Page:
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  HOME | Caribbean

Haitians Take to the Streets in Biggest Anti-Government Protest in Years

PORT-AU-PRINCE – Haiti saw on Friday the biggest anti-government protest in years as the opposition demanded the resignation of the Caribbean nation’s president in a massive wave of demonstrations that in some places devolved into violent clashes with police and rioting.

In the capital city of Port-au-Prince, several instances of looting occurred while multiple buildings were set on fire, including a police station in the Cite Soleil district. The law enforcement officers fled the premises right before a riled-up mob burst into the station.

In the early hours of the morning, activists started blocking the capital’s main roads and avenues by setting up barricades made of rocks, fences and burning tires in their bid to force President Jovenel Moïse to step down.

The opposition blames Moïse for the country’s profound economic crisis, whose latest symptom was a fuel shortage. The capital has been at the epicenter of escalating protests throughout the past month since gas stations started refusing service in late August.

“Moïse needs to go. He isn’t our president anymore. He cannot provide solutions to our problems,” Judelin Pierre, one of the protesters, told EFE near a neighborhood in downtown Port-au-Prince at the beginning of the day.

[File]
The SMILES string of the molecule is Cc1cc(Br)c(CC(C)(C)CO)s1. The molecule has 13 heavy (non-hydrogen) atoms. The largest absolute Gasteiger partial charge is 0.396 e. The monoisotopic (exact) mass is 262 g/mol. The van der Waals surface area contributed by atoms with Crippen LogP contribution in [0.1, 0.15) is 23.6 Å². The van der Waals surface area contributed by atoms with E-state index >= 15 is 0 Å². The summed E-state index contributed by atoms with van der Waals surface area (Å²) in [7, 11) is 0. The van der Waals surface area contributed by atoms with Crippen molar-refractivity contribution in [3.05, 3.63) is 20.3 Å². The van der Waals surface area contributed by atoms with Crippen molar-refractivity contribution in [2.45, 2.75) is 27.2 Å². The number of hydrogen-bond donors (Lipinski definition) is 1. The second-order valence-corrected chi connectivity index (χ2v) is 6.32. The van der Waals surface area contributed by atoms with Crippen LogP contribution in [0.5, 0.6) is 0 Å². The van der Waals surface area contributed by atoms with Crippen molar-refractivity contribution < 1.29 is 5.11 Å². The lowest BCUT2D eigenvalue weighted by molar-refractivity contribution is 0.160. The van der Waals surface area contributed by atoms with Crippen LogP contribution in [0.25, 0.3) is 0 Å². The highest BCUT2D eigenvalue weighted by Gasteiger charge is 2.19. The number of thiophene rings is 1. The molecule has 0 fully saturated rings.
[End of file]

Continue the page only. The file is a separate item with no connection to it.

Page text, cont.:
The main demonstration saw thousands of protesters gather in the capital armed with sticks, tree branches, rocks and – in some cases – machetes. They marched down the Delmas commune toward the affluent Petion-Ville neighborhood in the southeast of the capital, where Moïse’s residence is located.

Some of them vandalized shops and vehicles in their path, while an unidentified person threw a rock at an EFE photographer, injuring his arm.

The police used riot control equipment such as tear gas to forcibly disperse the protesters upon their arrival to Petion-Ville and set up a sturdy cordon to protect the route leading up to the head of State’s residence, which is perched atop a hill.

Authorities had yet to provide the number of casualties resulting from the riots. Local media reported that several people had suffered gunshot wounds in Port-au-Prince.

According to the daily Le Nouvelliste, there were also at least 15 injured by gunfire in Cap-Haïtien – the country’s second-largest city, located on the north coast – following clashes between protesters.

The mass demonstrations erupted two days after Moïse’s address to the nation, in which the beleaguered president offered to form a national unity government and begged his people for a “truce” on the streets.

At the same time, Moïse replaced several senior officials in his cabinet and various provincial governments in a last-ditch attempt to placate the opposition.

However, Moïse’s speech and gestures seem to have enraged his opponents rather than appeasing them.

The opposition parties have been boycotting the formation of a new government for weeks – leaving Moïse’s executive in an acting capacity since March – and declined to call off Friday’s protest despite the president’s concessions.

Opposition leader Jude Celestin, the runner-up in the 2016 presidential election, called for Moïse’s immediate resignation.

“People believe that Moïse has failed in his mission. They demand his departure,” Celestin told a local radio station.

Over the past two weeks, at least four protesters have been shot to death in the unrest sparked by the ongoing fuel shortage that has yet to be resolved, police spokesman Gary Desrosiers said on Thursday.

 

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